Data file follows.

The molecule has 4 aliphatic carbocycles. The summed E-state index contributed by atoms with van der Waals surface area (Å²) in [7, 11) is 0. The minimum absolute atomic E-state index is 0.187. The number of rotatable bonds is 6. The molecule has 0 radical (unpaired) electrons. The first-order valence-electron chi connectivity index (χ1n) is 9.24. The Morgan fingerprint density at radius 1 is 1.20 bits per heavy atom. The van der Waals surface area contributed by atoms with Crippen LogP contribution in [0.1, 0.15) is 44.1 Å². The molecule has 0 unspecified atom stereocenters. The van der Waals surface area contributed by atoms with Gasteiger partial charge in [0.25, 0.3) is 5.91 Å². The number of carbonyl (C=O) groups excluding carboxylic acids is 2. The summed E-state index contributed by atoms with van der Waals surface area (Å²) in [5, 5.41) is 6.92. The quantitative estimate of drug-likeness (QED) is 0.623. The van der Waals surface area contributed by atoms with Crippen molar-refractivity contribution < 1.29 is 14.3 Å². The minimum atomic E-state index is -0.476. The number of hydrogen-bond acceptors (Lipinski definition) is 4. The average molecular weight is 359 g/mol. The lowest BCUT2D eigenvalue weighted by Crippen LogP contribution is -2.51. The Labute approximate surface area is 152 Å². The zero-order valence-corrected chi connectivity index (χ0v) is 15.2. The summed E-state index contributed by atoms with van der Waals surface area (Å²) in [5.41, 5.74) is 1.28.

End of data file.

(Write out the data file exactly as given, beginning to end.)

The molecule has 4 aliphatic carbocycles. The summed E-state index contributed by atoms with van der Waals surface area (Å²) in [7, 11) is 0. The minimum absolute atomic E-state index is 0.187. The number of rotatable bonds is 6. The molecule has 0 radical (unpaired) electrons. The first-order valence-electron chi connectivity index (χ1n) is 9.24. The Morgan fingerprint density at radius 1 is 1.20 bits per heavy atom. The van der Waals surface area contributed by atoms with Crippen LogP contribution in [0.1, 0.15) is 44.1 Å². The molecule has 0 unspecified atom stereocenters. The van der Waals surface area contributed by atoms with Gasteiger partial charge in [0.25, 0.3) is 5.91 Å². The number of carbonyl (C=O) groups excluding carboxylic acids is 2. The summed E-state index contributed by atoms with van der Waals surface area (Å²) in [5, 5.41) is 6.92. The quantitative estimate of drug-likeness (QED) is 0.623. The van der Waals surface area contributed by atoms with Crippen molar-refractivity contribution < 1.29 is 14.3 Å². The minimum atomic E-state index is -0.476. The number of hydrogen-bond acceptors (Lipinski definition) is 4. The average molecular weight is 359 g/mol. The lowest BCUT2D eigenvalue weighted by Crippen LogP contribution is -2.51. The Labute approximate surface area is 152 Å². The zero-order valence-corrected chi connectivity index (χ0v) is 15.2. The summed E-state index contributed by atoms with van der Waals surface area (Å²) in [5.41, 5.74) is 1.28.